Welcome to LLE

The Laboratory for Laser Energetics (LLE) of the University of Rochester is a unique national resource for research and education in science and technology. LLE was established in 1970 as a center for the investigation of the interaction of intense radiation with matter. The National Nuclear Security Administration funds LLE as part of its Stockpile Stewardship Program.

Target being shot by a laser

Alumni Focus

Alumni Focus

Jessica DeGroote Nelson

Jessica DeGroote Nelson is Director of Technology and Strategy at Optimax Systems, Inc., a Rochester area optical components manufacturer. She joined Optimax in 2007 after graduating from the University of Rochester's Institute of Optics with a Bachelors, Masters, and Ph.D. in optics. She earned an MBA degree from the Simon School at the University of Rochester and also teaches as an adjunct professor at the Institute of Optics.


Quick Shot

Alt Text of the Image

New University Class Combines
Dance and Physics

In a collaboration between the Program of Dance and Movement and the Laboratory for Laser Energetics, the University of Rochester is offering a new course that combines physics and dance. Choreographic Voice: Dance & Physics Frontiers will be offered this spring as a 4-credit course taught by Dance faculty member Mariah Steele. Students will learn how choreographic methods can help model, understand, and communicate scientific ideas; compare the artistic and scientific processes; and create dances based on lectures by LLE scientists about cutting-edge research. A performance at LLE on April 24, 2020 will showcase the students' dances. Find out more about course DAN 377 here, or contact mariah.steele@rochester.edu.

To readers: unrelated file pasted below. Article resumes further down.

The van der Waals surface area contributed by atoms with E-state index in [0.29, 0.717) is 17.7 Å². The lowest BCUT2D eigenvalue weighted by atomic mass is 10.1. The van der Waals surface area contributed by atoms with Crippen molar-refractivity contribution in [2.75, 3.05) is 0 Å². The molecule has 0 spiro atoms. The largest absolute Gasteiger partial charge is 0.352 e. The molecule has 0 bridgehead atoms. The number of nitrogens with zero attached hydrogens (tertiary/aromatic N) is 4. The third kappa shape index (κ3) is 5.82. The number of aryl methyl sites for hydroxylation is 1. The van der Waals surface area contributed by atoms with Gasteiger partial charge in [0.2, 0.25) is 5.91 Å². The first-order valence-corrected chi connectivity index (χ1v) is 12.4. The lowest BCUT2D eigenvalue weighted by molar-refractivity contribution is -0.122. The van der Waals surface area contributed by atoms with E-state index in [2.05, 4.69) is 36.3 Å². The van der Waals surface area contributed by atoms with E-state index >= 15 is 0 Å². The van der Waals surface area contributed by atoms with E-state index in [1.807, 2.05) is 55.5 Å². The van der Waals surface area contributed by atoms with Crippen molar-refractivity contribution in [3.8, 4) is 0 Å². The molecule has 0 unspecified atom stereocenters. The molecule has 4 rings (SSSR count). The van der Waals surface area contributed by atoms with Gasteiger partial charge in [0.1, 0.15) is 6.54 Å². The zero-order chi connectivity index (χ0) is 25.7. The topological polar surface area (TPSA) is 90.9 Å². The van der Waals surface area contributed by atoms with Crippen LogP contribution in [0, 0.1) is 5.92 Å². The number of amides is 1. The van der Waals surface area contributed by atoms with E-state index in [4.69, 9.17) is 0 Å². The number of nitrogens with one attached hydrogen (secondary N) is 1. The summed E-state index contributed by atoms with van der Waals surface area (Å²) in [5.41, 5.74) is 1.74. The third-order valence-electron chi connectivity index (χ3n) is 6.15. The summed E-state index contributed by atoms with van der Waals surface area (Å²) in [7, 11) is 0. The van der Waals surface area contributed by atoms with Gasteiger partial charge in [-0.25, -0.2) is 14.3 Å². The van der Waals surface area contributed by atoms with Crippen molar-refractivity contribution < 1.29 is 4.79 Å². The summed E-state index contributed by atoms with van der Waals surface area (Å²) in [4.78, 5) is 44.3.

Photos by Eugene Kowaluk and Ganesh Ramachandran

Past Quick Shots

Around the Lab

OMEGA Laser System Second
Line-of-Sight Project

Achieving controlled thermonuclear fusion, an energy source with the potential to provide a virtually unlimited source of clean energy, requires diagnostics to better understand the complex process that takes place in inertial confinement fusion (ICF) experiments. Due to the 3-D nature of these experiments, measurements are needed over multiple orthogonal lines of sight to maximize the coverage required to infer 3-D performance metrics.